• Parkinson;
  • pain;
  • fluctuations;
  • therapy;
  • nonmotor symptoms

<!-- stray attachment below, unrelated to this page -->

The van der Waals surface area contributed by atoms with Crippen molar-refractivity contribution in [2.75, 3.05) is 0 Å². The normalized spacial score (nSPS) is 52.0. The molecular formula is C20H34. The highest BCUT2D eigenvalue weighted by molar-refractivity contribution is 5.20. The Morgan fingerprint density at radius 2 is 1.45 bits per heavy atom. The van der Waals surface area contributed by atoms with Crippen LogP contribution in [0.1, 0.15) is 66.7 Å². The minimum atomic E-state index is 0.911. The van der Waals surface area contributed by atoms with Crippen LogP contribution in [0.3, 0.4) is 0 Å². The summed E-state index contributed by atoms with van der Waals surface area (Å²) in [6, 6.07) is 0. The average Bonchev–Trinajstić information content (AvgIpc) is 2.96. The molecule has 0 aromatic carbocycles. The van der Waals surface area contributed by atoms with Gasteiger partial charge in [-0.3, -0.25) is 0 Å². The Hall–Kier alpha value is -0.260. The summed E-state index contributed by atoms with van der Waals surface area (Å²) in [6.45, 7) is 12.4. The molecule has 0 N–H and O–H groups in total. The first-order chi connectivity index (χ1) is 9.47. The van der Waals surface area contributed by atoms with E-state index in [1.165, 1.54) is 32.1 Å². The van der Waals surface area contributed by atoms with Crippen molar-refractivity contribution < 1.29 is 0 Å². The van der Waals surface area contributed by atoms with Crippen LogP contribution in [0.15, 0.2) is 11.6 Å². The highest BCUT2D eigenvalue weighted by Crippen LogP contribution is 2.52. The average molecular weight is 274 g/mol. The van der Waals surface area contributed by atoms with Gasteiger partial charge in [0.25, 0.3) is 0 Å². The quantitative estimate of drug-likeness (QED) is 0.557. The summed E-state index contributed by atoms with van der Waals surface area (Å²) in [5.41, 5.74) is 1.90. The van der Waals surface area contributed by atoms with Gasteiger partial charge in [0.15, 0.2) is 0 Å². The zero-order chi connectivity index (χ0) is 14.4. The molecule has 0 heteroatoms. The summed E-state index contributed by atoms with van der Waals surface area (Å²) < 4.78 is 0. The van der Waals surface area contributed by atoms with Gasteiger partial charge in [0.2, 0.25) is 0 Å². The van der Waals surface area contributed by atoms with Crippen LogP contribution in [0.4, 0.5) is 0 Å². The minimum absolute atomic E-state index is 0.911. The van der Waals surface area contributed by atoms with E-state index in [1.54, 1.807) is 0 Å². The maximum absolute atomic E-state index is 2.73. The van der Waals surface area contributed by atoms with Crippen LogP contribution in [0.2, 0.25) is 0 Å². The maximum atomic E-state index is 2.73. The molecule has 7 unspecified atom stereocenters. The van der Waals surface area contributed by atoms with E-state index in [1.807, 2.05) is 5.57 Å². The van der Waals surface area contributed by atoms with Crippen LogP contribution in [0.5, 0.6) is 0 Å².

Pain is frequently reported by patients with Parkinson's disease (PD). In this study, intensity of pain as measured by a visual analogue scale (VAS) was assessed on and off levodopa in 15 patients with PD. All patients had motor fluctuations and suffered from pain of various types. Description of pain was assessed with the McGill pain questionnaire. Ratings for pain intensity on the VAS were increased during off period for all patients but one (P = 0.001). There was a correlation (P = 0.04) between changes in motor performance (Unified Parkinson's Disease Rating Scale part III) and pain intensity (VAS). Compared with a historical sample of subjects with different pain syndromes without PD, terms related to fear and punishment were used more frequently by patients with PD in this study. In two patients, pain was exclusively limited to the off period. The majority of subjects suffered from secondary pain possibly related to lumbar osteoarticular degeneration. Secondary pain was relieved but not completely abolished by levodopa. The results of this study suggest that aggravation of secondary pain should be considered as a part of the spectrum of nonmotor off symptoms. Analgesics should not be given as first line drugs when pain occurs or increases in off conditions, and pain can be significantly alleviated or abolished by adjustments of dopaminergic medication. © 2009 Movement Disorder Society